When so many of us began working from home at the start of the pandemic, we were hopeful it would be a temporary set up… a laptop on a shoebox at the end of the dining table was an okay stopgap solution. Now there’s no denying that as many of us as possible should get used to working from home, maybe indefinitely. That means prioritising a home office setup that helps you do your best work – and avoid fatigue and muscle pain.
Stop putting it off… if you haven’t already assessed your workstation, now’s the time to invest in a desk and comfortable chair. The Dynasty Desk is a sleek and unobtrusive beauty, while the Newton Desk is perfect for setting up a desktop computer and having everything you need at your fingertips.
Laptop users should think about using an external keyboard and mouse so you can adjust the height of your screen to eye level.
If possible, set up your home office desk in a room with a door – a currently underused guest room is perfect. At the end of the day, leave your office, shut it and don’t let your workday become your whole day. Being able to see your workspace while you’re relaxing – or worse, trying to sleep! – is not ideal.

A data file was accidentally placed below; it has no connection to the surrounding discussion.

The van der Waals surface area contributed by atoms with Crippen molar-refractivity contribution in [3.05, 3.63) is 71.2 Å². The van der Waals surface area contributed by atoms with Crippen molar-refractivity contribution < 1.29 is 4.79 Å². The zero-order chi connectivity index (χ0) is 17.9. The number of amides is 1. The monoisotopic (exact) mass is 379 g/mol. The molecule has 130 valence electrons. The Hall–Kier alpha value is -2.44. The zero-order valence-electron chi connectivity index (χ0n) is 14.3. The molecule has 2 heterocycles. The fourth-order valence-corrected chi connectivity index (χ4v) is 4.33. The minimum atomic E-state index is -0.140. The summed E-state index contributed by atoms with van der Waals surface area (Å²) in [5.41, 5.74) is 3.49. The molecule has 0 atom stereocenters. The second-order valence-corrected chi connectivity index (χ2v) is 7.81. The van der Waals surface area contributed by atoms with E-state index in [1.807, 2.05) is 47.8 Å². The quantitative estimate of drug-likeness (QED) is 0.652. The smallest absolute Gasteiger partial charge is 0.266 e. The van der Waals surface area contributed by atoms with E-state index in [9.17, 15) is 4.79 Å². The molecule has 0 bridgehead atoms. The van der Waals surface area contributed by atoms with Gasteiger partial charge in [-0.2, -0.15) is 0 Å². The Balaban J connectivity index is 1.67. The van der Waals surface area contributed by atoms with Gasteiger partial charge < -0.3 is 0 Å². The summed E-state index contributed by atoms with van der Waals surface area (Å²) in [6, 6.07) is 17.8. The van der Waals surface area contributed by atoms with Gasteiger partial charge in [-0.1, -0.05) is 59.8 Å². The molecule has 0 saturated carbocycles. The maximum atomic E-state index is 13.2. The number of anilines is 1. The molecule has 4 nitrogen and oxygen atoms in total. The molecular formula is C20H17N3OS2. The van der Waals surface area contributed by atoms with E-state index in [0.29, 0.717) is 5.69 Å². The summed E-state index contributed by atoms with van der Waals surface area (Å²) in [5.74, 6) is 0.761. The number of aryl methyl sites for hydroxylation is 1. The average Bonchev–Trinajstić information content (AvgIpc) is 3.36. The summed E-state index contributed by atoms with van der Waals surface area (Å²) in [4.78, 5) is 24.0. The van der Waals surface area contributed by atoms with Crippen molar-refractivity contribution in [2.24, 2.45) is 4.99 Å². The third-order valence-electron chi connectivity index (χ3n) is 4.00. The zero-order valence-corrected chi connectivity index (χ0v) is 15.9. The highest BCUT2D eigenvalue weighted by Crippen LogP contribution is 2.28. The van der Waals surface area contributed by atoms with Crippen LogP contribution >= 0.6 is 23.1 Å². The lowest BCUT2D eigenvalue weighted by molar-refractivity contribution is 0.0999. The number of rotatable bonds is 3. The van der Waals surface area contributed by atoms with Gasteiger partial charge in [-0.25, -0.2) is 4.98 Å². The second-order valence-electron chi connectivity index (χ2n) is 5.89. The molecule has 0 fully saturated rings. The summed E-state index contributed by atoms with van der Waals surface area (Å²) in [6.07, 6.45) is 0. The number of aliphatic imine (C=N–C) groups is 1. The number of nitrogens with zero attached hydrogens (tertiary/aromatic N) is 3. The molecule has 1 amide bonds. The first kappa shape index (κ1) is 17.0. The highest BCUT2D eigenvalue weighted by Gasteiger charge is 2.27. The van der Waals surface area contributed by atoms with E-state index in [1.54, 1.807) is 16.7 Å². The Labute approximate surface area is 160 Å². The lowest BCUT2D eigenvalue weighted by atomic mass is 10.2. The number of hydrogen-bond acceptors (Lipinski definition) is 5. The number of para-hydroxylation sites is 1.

That said, if you’re short on space and have no option but to work in your living space, use a dedicated side table with drawers to house your “office” in your off-hours. Keeping all your work things in one place that you can shut away can likewise be a symbolic shift to the end of your workday.
When it comes to working from home tips, one of the most valuable is to add a commute to your day. Off the bat, it sounds counterintuitive, but a five minute walk around your block at the start and end of the day can be a clever trick to help get in the right headspace.
Bring some silver screen glamour to the living room
Hands up, who’s missing a night out with dinner and a movie (and a cocktail or three)?
This lockdown, level-up your movie nights for a fun isolation activity. Order in from your favourite local restaurant, pour your drink of choice and enjoy a night in at the movies.